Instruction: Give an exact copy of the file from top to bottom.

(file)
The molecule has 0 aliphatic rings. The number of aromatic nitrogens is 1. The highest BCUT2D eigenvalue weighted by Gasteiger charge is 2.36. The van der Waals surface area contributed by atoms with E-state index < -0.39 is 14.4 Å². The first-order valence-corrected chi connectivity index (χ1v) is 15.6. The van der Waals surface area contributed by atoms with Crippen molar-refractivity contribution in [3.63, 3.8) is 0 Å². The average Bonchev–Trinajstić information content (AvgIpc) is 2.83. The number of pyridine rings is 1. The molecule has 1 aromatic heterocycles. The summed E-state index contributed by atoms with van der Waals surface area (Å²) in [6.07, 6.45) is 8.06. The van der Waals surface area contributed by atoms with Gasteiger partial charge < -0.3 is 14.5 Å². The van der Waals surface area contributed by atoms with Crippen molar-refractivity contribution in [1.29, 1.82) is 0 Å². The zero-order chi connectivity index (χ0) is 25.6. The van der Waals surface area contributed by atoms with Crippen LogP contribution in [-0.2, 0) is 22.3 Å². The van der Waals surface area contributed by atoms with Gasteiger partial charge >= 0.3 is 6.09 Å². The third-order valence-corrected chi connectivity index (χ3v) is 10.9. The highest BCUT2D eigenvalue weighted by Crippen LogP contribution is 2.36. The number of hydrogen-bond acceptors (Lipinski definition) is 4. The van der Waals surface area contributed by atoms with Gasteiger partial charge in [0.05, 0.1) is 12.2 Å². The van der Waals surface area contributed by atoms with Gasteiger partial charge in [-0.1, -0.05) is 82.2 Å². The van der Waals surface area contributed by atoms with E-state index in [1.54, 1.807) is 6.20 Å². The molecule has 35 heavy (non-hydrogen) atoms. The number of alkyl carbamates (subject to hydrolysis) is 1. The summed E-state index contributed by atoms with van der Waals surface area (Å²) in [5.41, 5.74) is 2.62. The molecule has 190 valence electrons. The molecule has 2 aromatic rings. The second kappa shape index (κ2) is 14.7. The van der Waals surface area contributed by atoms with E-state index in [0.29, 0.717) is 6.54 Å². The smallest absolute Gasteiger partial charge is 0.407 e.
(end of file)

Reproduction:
The molecule has 0 aliphatic rings. The number of aromatic nitrogens is 1. The highest BCUT2D eigenvalue weighted by Gasteiger charge is 2.36. The van der Waals surface area contributed by atoms with E-state index < -0.39 is 14.4 Å². The first-order valence-corrected chi connectivity index (χ1v) is 15.6. The van der Waals surface area contributed by atoms with Crippen molar-refractivity contribution in [3.63, 3.8) is 0 Å². The average Bonchev–Trinajstić information content (AvgIpc) is 2.83. The number of pyridine rings is 1. The molecule has 1 aromatic heterocycles. The summed E-state index contributed by atoms with van der Waals surface area (Å²) in [6.07, 6.45) is 8.06. The van der Waals surface area contributed by atoms with Gasteiger partial charge < -0.3 is 14.5 Å². The van der Waals surface area contributed by atoms with Crippen molar-refractivity contribution in [1.29, 1.82) is 0 Å². The zero-order chi connectivity index (χ0) is 25.6. The van der Waals surface area contributed by atoms with Crippen LogP contribution in [-0.2, 0) is 22.3 Å². The van der Waals surface area contributed by atoms with Gasteiger partial charge >= 0.3 is 6.09 Å². The third-order valence-corrected chi connectivity index (χ3v) is 10.9. The highest BCUT2D eigenvalue weighted by Crippen LogP contribution is 2.36. The number of hydrogen-bond acceptors (Lipinski definition) is 4. The van der Waals surface area contributed by atoms with Gasteiger partial charge in [0.05, 0.1) is 12.2 Å². The van der Waals surface area contributed by atoms with Gasteiger partial charge in [-0.1, -0.05) is 82.2 Å². The van der Waals surface area contributed by atoms with E-state index in [1.54, 1.807) is 6.20 Å². The molecule has 35 heavy (non-hydrogen) atoms. The number of alkyl carbamates (subject to hydrolysis) is 1. The summed E-state index contributed by atoms with van der Waals surface area (Å²) in [5.41, 5.74) is 2.62. The molecule has 190 valence electrons. The molecule has 2 aromatic rings. The second kappa shape index (κ2) is 14.7. The van der Waals surface area contributed by atoms with E-state index in [0.29, 0.717) is 6.54 Å². The smallest absolute Gasteiger partial charge is 0.407 e.